Communication and Social Change
Media Laws and Ethics
Introduction to Radio Production
Seminar on Media & Society
Communication & Culture
Film Studies
Communication Research
Introduction to New Media Production
Understanding Digital Cultures

ECONOMICS
Basic Mathematics/Mathematical Optimization Techniques for Economists
Political Economy of Development
Indian Economy Since Independence
Theories of Economic Growth
International Trade and Payments

FINE ARTS
History of Indian Art
Creative Painting
History of Western Art
Twentieth Century Western Art

HISTORY
Resistance and Insurgency in Colonial India
Indian National Movement 1885-1919
Religion, Society and Culture in Medieval India
Modern India
Social Change in Modern India

LIFE SCIENCES
Cell and Molecular Biology
Genetics
Macromolecules Structure and Function
Microbiology
Plant Physiology

PHILOSOPHY
Introduction to Philosophy
Western Philosophy
Indian Philosophy
Ethics

SOCIOLOGY
Equality and Inequality in India
Contemporary Development Issues
Society in India
Social Stratification
Society and Sexuality
Religion and Society
Environmental Sociology

Independent Study (4)

An Independent Study course works exactly like a regular University course in terms of course outline, number of credits, and academic requirements. The student will submit a proposal on a topic of their interest and if accepted, will work one-on-one with the professor on the course. Some of these may require prerequisites.

Recent examples of Independent Study projects completed by students include:

  • Human Trafficking in the Indian Subcontinent
  • Anthropology of Food: A Cultural Look at Indian Cuisine
  • Classical Music of India: Theory and Practice
  • Radio Production: Working in Community Radio

Community Engagement Program (CEP) - Fall Only

In addition to the two required courses below CEP students choose two courses from the Traditional Academic Program SIP course listings or the regular university courses. The final list of courses offered will be available to students in the first week of classes each semester and selected courses will be discussed with the Resident Director.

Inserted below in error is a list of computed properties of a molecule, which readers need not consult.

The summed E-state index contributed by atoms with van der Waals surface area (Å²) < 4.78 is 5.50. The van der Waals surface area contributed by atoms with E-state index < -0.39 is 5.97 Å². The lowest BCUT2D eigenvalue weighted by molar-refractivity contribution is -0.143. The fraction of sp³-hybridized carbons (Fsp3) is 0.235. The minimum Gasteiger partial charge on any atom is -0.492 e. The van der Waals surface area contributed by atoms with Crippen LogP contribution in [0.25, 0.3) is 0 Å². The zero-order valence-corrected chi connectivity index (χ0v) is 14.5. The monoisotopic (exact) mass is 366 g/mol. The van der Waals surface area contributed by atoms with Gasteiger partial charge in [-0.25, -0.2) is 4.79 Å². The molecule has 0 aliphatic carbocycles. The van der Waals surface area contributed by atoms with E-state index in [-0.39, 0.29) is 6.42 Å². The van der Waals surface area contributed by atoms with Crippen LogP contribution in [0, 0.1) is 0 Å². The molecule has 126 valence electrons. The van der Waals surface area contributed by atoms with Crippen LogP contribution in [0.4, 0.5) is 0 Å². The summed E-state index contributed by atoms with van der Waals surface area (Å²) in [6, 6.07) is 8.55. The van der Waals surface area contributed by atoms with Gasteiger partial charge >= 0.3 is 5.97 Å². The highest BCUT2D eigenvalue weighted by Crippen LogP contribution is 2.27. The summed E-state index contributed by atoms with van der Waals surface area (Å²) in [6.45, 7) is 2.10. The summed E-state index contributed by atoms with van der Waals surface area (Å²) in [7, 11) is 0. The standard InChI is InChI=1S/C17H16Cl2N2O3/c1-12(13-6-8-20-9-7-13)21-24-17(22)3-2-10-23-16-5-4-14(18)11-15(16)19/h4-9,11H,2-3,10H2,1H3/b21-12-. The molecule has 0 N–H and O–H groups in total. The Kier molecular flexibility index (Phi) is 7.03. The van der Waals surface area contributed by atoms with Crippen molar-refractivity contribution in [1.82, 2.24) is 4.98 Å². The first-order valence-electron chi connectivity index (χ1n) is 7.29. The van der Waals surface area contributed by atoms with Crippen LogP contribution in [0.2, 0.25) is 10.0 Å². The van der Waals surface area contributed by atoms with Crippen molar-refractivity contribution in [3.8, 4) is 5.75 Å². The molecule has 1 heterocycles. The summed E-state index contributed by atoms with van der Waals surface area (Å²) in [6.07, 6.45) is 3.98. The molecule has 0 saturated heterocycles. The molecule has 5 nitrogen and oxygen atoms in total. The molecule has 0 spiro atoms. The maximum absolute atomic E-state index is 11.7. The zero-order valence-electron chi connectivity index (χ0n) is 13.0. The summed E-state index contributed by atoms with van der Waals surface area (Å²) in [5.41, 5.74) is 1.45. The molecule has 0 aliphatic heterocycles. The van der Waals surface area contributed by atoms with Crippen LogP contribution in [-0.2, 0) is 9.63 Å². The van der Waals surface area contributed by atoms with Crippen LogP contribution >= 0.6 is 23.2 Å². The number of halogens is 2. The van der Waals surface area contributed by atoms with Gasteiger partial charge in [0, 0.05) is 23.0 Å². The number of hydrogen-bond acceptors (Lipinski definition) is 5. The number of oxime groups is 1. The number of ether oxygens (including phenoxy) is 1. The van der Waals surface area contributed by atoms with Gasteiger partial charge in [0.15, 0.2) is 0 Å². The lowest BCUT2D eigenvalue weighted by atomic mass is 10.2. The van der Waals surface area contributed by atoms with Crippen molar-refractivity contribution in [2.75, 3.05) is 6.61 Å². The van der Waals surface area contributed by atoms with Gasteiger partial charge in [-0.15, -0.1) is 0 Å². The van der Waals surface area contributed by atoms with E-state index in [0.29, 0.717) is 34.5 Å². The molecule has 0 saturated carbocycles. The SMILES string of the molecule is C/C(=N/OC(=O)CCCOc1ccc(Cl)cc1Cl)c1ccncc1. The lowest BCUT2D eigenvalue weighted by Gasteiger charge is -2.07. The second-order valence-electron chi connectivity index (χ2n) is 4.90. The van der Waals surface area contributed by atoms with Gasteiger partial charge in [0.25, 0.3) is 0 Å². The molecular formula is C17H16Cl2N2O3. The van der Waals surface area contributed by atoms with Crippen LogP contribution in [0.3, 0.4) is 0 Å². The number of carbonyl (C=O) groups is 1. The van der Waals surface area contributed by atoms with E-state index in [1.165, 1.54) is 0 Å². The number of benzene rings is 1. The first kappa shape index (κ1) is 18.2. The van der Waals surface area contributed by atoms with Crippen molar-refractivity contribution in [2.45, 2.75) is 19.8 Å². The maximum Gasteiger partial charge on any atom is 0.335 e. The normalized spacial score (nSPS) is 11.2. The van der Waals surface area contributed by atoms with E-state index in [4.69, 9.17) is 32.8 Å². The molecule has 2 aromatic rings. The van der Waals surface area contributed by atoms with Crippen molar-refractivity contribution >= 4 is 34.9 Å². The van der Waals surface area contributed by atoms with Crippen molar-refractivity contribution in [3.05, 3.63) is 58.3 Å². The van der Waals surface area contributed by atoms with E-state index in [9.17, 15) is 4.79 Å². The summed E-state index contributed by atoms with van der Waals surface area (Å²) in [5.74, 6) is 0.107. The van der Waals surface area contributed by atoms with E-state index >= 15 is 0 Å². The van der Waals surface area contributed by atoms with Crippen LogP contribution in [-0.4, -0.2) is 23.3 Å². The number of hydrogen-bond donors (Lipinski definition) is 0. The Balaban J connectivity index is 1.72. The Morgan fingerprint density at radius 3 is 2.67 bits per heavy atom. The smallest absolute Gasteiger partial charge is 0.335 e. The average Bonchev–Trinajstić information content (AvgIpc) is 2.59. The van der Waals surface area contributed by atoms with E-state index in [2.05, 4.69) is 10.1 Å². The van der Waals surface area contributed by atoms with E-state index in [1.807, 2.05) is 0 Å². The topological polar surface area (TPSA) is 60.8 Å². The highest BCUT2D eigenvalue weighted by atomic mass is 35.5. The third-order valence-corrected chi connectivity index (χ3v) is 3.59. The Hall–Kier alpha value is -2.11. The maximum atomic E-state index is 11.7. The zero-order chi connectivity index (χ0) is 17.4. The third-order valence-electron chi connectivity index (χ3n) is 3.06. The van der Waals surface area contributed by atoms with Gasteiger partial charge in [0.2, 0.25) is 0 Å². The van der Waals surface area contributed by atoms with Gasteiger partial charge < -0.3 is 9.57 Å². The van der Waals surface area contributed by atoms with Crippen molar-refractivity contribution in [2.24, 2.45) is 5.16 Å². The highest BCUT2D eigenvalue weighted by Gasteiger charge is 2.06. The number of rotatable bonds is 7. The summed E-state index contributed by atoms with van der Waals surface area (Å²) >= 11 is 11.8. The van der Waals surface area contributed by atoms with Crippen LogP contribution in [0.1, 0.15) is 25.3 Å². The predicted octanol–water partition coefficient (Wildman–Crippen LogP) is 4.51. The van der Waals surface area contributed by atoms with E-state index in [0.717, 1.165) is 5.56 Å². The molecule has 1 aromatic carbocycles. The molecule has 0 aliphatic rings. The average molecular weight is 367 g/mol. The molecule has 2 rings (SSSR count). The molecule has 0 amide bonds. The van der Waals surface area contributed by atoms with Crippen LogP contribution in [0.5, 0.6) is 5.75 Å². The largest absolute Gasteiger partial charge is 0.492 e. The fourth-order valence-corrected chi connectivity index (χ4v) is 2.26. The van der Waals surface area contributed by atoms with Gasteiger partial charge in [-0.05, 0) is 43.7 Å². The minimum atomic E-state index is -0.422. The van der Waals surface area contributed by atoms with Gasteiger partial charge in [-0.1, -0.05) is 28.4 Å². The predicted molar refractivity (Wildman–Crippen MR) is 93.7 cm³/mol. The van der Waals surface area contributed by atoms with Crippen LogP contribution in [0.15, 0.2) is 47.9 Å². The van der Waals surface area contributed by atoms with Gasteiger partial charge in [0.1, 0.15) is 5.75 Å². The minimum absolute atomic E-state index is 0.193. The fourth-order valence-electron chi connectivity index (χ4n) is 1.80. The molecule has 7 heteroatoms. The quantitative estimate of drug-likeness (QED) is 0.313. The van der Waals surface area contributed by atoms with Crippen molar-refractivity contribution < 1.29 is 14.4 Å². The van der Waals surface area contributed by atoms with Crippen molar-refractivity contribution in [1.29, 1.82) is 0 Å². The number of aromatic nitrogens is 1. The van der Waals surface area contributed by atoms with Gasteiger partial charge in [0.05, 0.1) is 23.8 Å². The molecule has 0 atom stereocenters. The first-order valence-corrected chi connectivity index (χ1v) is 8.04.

Community Engagement: Theory and Practice (4)

This course includes classroom instruction as well as hands-on time in the allotted NGO (Non-Governmental Organization). Students will be introduced to basic ethnographic methods and ideas, as well as gain some understanding of community development concepts, principles, processes and practices. The course will explore a people-centered approach to social change, with emphasis on distributive justice, ecological awareness, local knowledge, participation, and gender equity with reference to the role of NGOs in various development initiatives. Students will be required to keep a field journal of their experiences, and assignments will include a book review, project proposal and a final course project.

Community Engagement: Language (4)

Students will take a language course based either on previous knowledge of a local language (Hindi or Telugu) or as appropriate for the NGO placement. Language skills will be developed through classroom interaction, take-home assignments, and practice in the field.

Upon completion of the CEP, students will have acquired the following:

  • Basic ethnographic skills such as participant observation, note-taking, and working with qualitative data
  • A community/organizational profile with special reference to the NGO (non-profit organization) they are working with
  • Basic understanding of the core community development concepts, processes and practices of the NGO
  • Identification of their individual role in relation to the task carried out by the resource persons in the NGO
  • Practical application of theoretical knowledge
  • Basic understanding of Community Engagement in the Indian context
  • Assessment of their own skills to think analytically, critically and practically about execution of their work
  • Experience of working as part of a team
  • Response to cultural dissimilarity, and value systems that differ from one's own

The final list of courses offered will be available to students in the first week of classes each semester.